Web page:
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‘Tin Men’ (R)

By Rita Kempley
Washington Post Staff Writer
March 13, 1987

Back in 1963, a salad bar was still a smorgasbord, "Bonanza" was America's favorite TV show and the bossa nova its favorite beat. But most significantly, aluminum siding was born in Baltimore. And along with the siding came a breed of fast-talking salesmen who called themselves tin men. They hustled the homeowners with their creative scams, and celebrated their fat commissions over fried eggs at the Fells Point Diner.

Across the aisle was "Diner" writer-director Barry Levinson, who now serves up "Tin Men," every bit as beguiling and loosely structured as his first Bal'mer movie. Here, Levinson embellishes his memories of those Damon Runyonesque days in a sentimental celebration of the soldiers of capitalism.

A master of mood, if not momentum, Levinson offers a loving recreation of the aluminum interlude (it wasn't quite an era). And he lets the characters take us where they will, like dogs on a leash snuffling trees. Though a generation older than the "Diner" kids, the tin men prove as irrepressible, and irresponsible.

"Bonanza"-bashing, Sinatra and the reprised character Bagel (Michael Tucker) connect the friendly Levinson films. "Tin Men," with Danny DeVito, Richard Dreyfuss and Barbara Hershey, tries for a more linear story that focuses on the relationship that develops between two rival rapscallions after a crunching first impression.

Dreyfuss, as "BB" Babowsky, has a 16th of a mile on his Cadillac when he collides with a regal ragtop driven by Ernest Tilley, a tough-as-nails tin man played by DeVito. The fender-bender escalates into a major feud -- a fin for a fin, a taillight for a taillight -- till Babowsky tires of the game and takes Tilley's wife Nora. With surpassing ingenuity, the ladykiller seduces Nora (Hershey) over a shopping cart. Pretending to be a recent widower, he feigns a lack of nutritional knowhow vis-a-vis TV dinners. "I'm learning to eat again," he says, batting his eyes.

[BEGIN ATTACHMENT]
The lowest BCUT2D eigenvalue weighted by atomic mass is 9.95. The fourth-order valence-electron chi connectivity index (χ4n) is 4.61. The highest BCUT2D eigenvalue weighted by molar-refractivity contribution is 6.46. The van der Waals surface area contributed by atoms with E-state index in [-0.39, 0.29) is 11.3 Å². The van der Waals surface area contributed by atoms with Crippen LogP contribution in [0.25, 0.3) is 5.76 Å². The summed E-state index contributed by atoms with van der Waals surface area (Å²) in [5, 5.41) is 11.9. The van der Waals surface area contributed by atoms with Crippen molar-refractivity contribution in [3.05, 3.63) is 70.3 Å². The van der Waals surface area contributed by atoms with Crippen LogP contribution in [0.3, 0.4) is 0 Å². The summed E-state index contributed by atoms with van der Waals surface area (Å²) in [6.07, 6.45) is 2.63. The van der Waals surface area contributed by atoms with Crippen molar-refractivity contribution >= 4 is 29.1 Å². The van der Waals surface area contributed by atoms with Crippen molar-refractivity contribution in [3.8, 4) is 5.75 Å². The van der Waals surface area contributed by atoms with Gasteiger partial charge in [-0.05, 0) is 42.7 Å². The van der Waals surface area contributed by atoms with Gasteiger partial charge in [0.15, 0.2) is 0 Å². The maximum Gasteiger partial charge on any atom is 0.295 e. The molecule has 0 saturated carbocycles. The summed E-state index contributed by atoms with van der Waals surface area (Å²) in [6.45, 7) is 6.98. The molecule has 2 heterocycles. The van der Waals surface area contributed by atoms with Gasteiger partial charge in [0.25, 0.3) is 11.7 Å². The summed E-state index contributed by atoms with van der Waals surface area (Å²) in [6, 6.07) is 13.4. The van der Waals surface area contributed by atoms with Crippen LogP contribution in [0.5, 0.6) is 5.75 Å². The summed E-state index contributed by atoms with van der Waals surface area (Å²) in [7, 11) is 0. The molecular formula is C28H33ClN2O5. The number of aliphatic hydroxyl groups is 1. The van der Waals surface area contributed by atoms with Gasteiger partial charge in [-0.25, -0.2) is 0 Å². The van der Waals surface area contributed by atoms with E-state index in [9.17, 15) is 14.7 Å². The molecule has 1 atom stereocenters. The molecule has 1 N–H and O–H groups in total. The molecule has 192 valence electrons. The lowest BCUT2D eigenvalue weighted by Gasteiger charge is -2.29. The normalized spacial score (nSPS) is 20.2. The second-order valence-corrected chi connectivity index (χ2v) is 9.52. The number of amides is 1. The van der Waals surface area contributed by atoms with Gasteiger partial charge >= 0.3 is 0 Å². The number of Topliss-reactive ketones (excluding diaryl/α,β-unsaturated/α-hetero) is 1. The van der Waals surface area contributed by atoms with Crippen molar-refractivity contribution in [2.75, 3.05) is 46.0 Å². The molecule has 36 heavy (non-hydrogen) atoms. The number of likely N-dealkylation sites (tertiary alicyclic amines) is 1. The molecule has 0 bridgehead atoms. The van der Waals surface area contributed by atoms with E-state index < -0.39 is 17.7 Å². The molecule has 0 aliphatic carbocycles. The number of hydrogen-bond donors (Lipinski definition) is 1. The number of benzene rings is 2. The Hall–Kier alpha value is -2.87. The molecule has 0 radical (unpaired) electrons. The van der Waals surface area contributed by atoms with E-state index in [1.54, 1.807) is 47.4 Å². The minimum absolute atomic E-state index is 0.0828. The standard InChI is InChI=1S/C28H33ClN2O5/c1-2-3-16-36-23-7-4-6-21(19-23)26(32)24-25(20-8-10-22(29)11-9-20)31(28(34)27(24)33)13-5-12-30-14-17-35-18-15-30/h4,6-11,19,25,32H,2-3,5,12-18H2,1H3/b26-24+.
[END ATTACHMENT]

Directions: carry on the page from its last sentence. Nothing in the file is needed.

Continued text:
DeVito no doubt fills his most complete role -- not just some short crank but a troubled hustler who's taking a licking from the IRS, the Home Improvement Commission, and now this guy Babowsky. And Dreyfuss, as the cocky BB, is feeling deep down like Peggy Lee when she sang "Is that all there is?" There's a little of Willie Loman in both men -- and a little Frank Perdue, for local color.

There's a salt-of-the-earth electricity between Dreyfuss and Hershey that contrasts with the crackle between Dreyfuss and DeVito. But the real joy of this work comes in the interchange between the heroes and their siding-company cohorts.

Especially memorable is comedian Jackie Gayle as Tilley's partner Sam, a big-hearted palooka upset with TV's depiction of life on the Ponderosa -- because Lorne Greene is a 50-year-old with three 47-year-old sons and all three of his wives died in childbirth. Tony Award-winner John Mahoney also shines as Babowsky's partner Moe, in one of a slew of moving performances from an exceptional cast that includes Stanley Brock, Bruno Kirby, Seymour Cassel and Richard Portnow.

Levinson, whose sense of place is unsurpassed, fails again to come up with a satisfying conclusion. Watching "Tin Men" (and "Diner") is a little like watching a movie by Eric Rohmer -- less a story than a character study. "Tin Men" is a tale of transitions and a test of mettle, as sweet as a slow dance, as classy and cumbersome as a Coupe de Ville.

Copyright The Washington Post

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